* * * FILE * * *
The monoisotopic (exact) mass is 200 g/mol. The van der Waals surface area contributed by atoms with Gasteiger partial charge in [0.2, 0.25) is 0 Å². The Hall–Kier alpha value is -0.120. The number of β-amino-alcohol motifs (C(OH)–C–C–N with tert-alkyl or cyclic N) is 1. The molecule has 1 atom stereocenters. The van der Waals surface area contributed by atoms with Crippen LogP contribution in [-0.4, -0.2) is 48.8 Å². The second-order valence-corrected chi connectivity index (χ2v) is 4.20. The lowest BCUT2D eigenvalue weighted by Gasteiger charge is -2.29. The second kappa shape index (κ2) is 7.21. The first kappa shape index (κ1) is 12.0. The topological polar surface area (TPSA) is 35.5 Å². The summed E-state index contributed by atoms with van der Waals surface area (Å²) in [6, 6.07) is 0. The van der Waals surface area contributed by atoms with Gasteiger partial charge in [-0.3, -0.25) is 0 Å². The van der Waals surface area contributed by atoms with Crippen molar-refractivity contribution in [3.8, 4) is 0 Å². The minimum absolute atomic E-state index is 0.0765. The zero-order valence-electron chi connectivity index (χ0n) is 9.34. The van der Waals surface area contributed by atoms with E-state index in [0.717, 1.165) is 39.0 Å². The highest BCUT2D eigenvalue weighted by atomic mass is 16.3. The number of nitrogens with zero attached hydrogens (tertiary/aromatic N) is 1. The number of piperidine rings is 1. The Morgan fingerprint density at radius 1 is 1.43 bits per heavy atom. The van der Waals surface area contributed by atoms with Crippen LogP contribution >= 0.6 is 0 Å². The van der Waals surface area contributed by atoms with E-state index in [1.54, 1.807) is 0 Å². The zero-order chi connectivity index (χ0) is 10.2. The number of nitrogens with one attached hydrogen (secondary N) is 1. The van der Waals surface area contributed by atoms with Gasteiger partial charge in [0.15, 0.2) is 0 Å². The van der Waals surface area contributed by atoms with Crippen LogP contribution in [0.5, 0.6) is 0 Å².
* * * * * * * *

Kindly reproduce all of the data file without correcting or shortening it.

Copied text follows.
The monoisotopic (exact) mass is 200 g/mol. The van der Waals surface area contributed by atoms with Gasteiger partial charge in [0.2, 0.25) is 0 Å². The Hall–Kier alpha value is -0.120. The number of β-amino-alcohol motifs (C(OH)–C–C–N with tert-alkyl or cyclic N) is 1. The molecule has 1 atom stereocenters. The van der Waals surface area contributed by atoms with Crippen LogP contribution in [-0.4, -0.2) is 48.8 Å². The second-order valence-corrected chi connectivity index (χ2v) is 4.20. The lowest BCUT2D eigenvalue weighted by Gasteiger charge is -2.29. The second kappa shape index (κ2) is 7.21. The first kappa shape index (κ1) is 12.0. The topological polar surface area (TPSA) is 35.5 Å². The summed E-state index contributed by atoms with van der Waals surface area (Å²) in [6, 6.07) is 0. The van der Waals surface area contributed by atoms with Gasteiger partial charge in [-0.3, -0.25) is 0 Å². The van der Waals surface area contributed by atoms with Crippen molar-refractivity contribution in [3.8, 4) is 0 Å². The minimum absolute atomic E-state index is 0.0765. The zero-order valence-electron chi connectivity index (χ0n) is 9.34. The van der Waals surface area contributed by atoms with E-state index in [0.717, 1.165) is 39.0 Å². The highest BCUT2D eigenvalue weighted by atomic mass is 16.3. The number of nitrogens with zero attached hydrogens (tertiary/aromatic N) is 1. The number of piperidine rings is 1. The Morgan fingerprint density at radius 1 is 1.43 bits per heavy atom. The van der Waals surface area contributed by atoms with Crippen LogP contribution >= 0.6 is 0 Å². The van der Waals surface area contributed by atoms with E-state index in [1.54, 1.807) is 0 Å². The zero-order chi connectivity index (χ0) is 10.2. The number of nitrogens with one attached hydrogen (secondary N) is 1. The van der Waals surface area contributed by atoms with Gasteiger partial charge in [0.15, 0.2) is 0 Å². The van der Waals surface area contributed by atoms with Crippen LogP contribution in [0.5, 0.6) is 0 Å².